(Photo: Crucifix in the Altar Servers' Sacristy)
"We recognize that the Sacraments have a visible and invisible reality, a reality open to all the human senses but grasped in its God-given depths with the eyes of faith. When parents hug their children, for example, the visible reality we see is the hug. The invisible reality the hug conveys is love. We cannot "see" the love the hug expresses, though sometimes we can see its nurturing effect in the child."
"The visible reality we see in the Sacraments is their outward expression, the form they take, and the way in which they are administered and received. The invisible reality we cannot "see" is God's grace, his gracious initiative in redeeming us through the death and Resurrection of his Son. His initiative is called grace because it is the free and loving gift by which he offers people a share in his life, and shows us his favor and will for our salvation. Our response to the grace of God's initiative is itself a grace or gift from God by which we can imitate Christ in our daily lives."
"Guided by the Holy Spirit, the Church recognizes the existence of Seven Sacraments instituted by the Lord. They are the Sacraments of Initiation (Baptism, Confirmation and Holy Eucharist), the Sacraments of Healing (Reconciliation and the Anointing of the Sick), and the Sacraments of Service (Marriage and Holy Orders). "
---from The United States Conference of Catholic Bishops Sacraments and Sacramentals -->
Registered Parishioners - please call the Parish Office 573-351-1107 for more information about receiving the Sacraments.
Registration Form download (Forms are also available in the church vestibule)
Parishioners who are registered with our parish and are attending Mass regularly, please call the parish office to schedule a meeting with a priest. No date for Baptism should be set before your meeting with a priest. Special arrangements will be made for babies in danger of death.
Through the Sacrament of Reconcilation we have the opportunity to repent and recover the grace of friendship with God. It is a holy moment in which we place ourselves in his presence and honestly acknowledge our sins, especially mortal sins.
Catholics believe the Eucharist, or Communion, is both a sacrifice and a meal. We believe in the real presence of Jesus, who died for our sins. As we receive Christ’s Body and Blood, we also are nourished spiritually and brought closer to God. The Real Presence of Jesus in the Blessed Sacrament -->
In order to be confirmed, a person must demonstrate a sincere desire to complete initiation into the Catholic Church and become a full, mature, adult member. Each candidate needs an adult sponsor who is a practicing Roman Catholic who will attend the Confirmation preparation classes with him/her.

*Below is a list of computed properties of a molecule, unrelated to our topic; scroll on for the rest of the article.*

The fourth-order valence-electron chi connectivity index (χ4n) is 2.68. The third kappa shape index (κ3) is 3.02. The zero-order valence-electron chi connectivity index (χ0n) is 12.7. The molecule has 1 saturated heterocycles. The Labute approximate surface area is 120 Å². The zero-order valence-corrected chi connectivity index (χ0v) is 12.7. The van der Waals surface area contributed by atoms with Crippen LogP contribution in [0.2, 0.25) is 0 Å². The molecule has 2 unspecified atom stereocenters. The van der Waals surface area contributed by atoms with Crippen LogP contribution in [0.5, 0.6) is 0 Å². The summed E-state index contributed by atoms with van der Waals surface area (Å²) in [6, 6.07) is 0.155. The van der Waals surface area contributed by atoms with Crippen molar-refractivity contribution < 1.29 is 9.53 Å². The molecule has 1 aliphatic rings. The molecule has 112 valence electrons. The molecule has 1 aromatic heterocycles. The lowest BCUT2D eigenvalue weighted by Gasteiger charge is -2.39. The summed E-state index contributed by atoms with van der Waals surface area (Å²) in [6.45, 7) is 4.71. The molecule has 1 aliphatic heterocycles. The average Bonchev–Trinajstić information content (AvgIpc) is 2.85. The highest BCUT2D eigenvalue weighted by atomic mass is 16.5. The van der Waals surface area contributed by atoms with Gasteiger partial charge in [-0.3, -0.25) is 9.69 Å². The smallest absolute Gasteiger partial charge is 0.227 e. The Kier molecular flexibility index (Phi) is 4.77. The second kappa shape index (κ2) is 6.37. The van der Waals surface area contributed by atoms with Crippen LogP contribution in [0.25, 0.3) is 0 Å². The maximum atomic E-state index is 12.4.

Couples are to register with the parish and notify a priest six months before a desired wedding date. Other requirements include celebrating Mass each weekend and Holy Day of Obligation and successfully completing preparation work with the priest and with the diocese. For Your Marriage.org-->
Holy Orders is the sacrament through which the mission entrusted by Christ to his apostles continues to be exercised in the Church until the end of time: thus it is the sacrament of apostolic ministry. It includes three degrees: episcopate, presbyterate, and diaconate. (Par. 1547 Catechism of the Catholic Church). Those wanting more information should contact a priest at the Parish Office.
In the Church's Sacrament of Anointing of the Sick, through the ministry of the priest, it is Jesus who touches the sick to heal them from sin – and sometimes even from physical ailment. Anointing of the Sick joins the sick person to the passion of Christ, gives peace and courage to deal with the difficulties that accompany serious illness or the frailty of old age.
The Rite of Anointing tells us there is no need to wait until a person is at the point of death to receive the Sacrament. A careful judgment about the serious nature of the illness is sufficient. Those who may receive the anointing are those whose health is seriously impaired by sickness, or who are about to undergo surgery because of serious illness, or are elderly and weakened by age, even if there is no serious illness.
Regular Mass Times:
Sunday: 9:00 AM
Saturday: Vigil Mass 6:00 PM
M,Th, F ~ 9:00 AM
Sat & Sun: 30 minutes before Weekend Masses
First Fridays: 9:30am-5:00pm
Last Thursdays: 6:00-7:00 PM (changed to Sept.23)
Rosary & Divine Mercy Chaplet:
Saturday: 5:00 PM
Sunday: 8:00 AM
St. Benedict Catholic Church
P. O. Box 595
Doniphan, MO 63935
Pastor phone: 573-785-9635 or 573-785-0401, 573-351-1107
Parish Office Hours: vary
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